by Matthew Shupe, CIRES/NOAA scientist and co-coordinator of MOSAiC

As of today, Met City is no more. Our largest installation on the ice, reduced to rubble. Fortunately, most equipment installed on the surface had already been removed. Brought back to the ship for its 3-week journey to the ice edge and back. Those instruments will all live to make more measurements. The same cannot be said for our ice and ocean buoy measurements at the site. Two days ago, after lots of discussion about feasibility and the delay it would cause, the decision was made to try and recover buoys installed at Met City. Of particular focus was the Ocean Flux Buoy, which was now right on the edge of a small chunk of ice. Nearly broken free already, such that it might be as simple as pulling alongside with the ship and hoisting the system onboard with a crane. Those ocean heat flux measurements are so important for tracking the overall thermodynamic and dynamic state of the ice. They pair with our equivalent atmosphere-ice measurements on the top surface of the ice. The melt season will be upon us shortly and we need to track the shifts in energy transfer that signify, and drive, this transition. With Met City in a precarious, and degrading, position we decided that the ocean flux buoy would likely be destroyed soon anyway, so a rescue was planned. No sure thing, but having that system onboard would at least give us the potential for later redeployment along with other instruments. The recovery was planned for today, with the potential to explore extraction of other systems as well. But alas, over “night” as with so many other times recently, the ice has had something else in mind. What was once a loose and open collection of small ice chucks was not coming together with great pressure. Squeezing those assets left in the ice. Our on-site expeditioners travelled out from the ship on foot, a voyage made much easier now that the ice was pushed back together. They found what remained of the Met Hut….. crushed by the ice, pushed in on top of itself. Destroyed. And over by the buoys…..  nothing. No trace of the flux buoy or four other systems that had been in the area. They simply vanished. Likely pulled under by rafting ice. So after 7 months of MOSAiC, we’ve lost Met City. Nothing left except a few torn walls of the hut, jutting up out of a rubble field of ice blocks. Perhaps a short break in the expedition is good right now, to regain our bearings and adapt our strategy.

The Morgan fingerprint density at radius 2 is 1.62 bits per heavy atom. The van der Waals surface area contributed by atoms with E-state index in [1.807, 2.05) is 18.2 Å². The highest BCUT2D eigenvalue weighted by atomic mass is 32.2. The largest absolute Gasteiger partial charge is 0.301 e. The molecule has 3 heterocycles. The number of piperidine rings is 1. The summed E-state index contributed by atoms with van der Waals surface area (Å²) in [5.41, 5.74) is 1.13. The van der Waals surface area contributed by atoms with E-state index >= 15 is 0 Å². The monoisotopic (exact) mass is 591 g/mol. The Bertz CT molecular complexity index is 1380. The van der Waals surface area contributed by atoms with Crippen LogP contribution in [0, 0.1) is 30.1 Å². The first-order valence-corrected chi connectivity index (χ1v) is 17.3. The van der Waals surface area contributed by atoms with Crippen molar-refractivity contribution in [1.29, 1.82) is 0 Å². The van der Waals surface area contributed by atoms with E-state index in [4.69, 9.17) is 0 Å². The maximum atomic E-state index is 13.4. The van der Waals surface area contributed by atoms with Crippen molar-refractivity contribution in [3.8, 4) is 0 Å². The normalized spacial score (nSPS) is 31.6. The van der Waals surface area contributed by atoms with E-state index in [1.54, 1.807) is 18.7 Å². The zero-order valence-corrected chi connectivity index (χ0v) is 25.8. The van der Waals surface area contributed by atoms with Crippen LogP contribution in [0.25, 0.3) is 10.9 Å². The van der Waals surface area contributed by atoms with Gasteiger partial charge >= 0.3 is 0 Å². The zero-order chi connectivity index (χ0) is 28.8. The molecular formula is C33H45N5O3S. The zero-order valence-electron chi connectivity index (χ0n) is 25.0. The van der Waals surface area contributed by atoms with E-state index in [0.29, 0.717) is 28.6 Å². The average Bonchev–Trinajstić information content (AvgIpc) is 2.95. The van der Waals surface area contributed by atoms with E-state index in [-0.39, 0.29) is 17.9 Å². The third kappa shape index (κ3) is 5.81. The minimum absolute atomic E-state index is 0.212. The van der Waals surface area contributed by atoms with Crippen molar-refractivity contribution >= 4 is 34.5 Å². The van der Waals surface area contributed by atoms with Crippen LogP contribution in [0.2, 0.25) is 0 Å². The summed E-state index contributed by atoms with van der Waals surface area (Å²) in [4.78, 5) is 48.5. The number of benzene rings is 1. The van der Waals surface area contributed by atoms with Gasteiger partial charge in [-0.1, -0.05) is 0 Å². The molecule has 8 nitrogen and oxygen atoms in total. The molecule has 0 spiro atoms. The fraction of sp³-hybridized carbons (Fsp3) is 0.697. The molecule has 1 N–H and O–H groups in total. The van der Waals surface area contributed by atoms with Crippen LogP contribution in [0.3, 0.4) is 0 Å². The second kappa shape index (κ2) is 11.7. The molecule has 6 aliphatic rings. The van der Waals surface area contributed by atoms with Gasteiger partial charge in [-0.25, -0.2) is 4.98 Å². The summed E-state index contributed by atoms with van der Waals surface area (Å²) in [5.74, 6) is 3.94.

Scientists disassemble the 10-foot tower at Met City. Photo: Julia Schmale/Paul Scherrer Institute, for the Alfred Wegener Institute (CC-BY 4.0).

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